Okay but that shot would have been effective against most anyone that I play. Evidently you play against a much higher level of players than I do. Which would seem like that would make you the one that is full of yourself.

Making a comparison between stepping back on an overhead compared to a forehand makes no sense in any way. Really the main blow back seems to only be coming from you and cheetah. But hey obviously you and him are much higher level players than I am so that's fine.
 

tlm

G.O.A.T.
#39
The first one had topspin but the only reason it had some dip in it is because the pace was slow. I'd say that overall the rpms weren't high. Tlm, was way inside the baseline with a lot of time and his ball landed inside the service line and had no penetration because it almost it wasn't rising as it crossed the baseline. It almost hit the baseline on the 2nd bounce. A ball hit from that position in the court absolutely has to go through the court.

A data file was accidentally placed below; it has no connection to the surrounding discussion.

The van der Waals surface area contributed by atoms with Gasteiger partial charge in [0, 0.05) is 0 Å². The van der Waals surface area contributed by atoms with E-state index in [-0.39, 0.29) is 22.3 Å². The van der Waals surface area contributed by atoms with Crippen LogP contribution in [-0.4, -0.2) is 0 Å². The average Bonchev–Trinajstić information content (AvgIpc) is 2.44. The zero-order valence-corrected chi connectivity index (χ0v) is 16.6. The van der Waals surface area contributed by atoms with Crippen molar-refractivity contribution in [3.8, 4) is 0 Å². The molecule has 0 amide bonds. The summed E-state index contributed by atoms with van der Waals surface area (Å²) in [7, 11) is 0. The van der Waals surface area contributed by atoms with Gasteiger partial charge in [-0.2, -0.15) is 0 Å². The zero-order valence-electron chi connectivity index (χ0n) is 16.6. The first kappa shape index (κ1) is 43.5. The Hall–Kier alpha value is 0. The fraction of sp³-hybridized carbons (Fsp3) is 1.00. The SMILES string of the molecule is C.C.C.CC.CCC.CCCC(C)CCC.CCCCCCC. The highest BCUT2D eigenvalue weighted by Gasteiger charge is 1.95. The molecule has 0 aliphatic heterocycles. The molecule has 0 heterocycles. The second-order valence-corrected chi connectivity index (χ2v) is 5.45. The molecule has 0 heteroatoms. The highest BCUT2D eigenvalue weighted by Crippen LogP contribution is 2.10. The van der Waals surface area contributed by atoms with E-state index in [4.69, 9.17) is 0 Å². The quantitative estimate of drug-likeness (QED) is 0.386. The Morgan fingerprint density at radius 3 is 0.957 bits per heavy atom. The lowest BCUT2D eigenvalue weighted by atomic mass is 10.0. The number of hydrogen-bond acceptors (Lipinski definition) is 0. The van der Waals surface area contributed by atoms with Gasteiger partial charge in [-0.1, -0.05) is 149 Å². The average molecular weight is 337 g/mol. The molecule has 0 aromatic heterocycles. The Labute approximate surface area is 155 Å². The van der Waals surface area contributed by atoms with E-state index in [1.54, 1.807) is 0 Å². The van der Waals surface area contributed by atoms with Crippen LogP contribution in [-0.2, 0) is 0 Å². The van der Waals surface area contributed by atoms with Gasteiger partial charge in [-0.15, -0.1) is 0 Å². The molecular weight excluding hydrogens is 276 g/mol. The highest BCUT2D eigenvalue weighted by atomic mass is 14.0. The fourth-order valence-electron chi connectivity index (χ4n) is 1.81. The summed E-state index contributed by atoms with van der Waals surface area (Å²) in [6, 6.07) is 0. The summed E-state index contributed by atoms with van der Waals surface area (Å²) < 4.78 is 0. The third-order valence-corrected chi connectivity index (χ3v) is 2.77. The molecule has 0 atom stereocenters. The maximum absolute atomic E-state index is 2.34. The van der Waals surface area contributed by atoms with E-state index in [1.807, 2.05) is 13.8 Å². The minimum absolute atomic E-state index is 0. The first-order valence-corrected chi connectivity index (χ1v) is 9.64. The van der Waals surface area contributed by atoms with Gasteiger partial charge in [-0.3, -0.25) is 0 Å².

I think the shot looked better than it was because his partner hasn't learned how to move yet. The opponent should have run to cut the angle by running towards the ball. Instead he runs parallel to the baseline and was actually heading back away from the baseline which made him take a longer time to reach the ball. I've noticed his opponent always does this.. but he'll learn.
That ball should have been hit for a winner or at least penetrate the court.

And on the 2nd point the opponent is out of position when tlm hits it. He should have been 2 more steps over to his right. Or at least 1 full step over.
That ball also should have been put away. I mean... that's the point of all this topspin isn't it?... stay in the rally until you get an opportunity... then put it away or hit a good shot.. not brush another topspin ball with more topspin giving the opponent time. C'mon tlm!!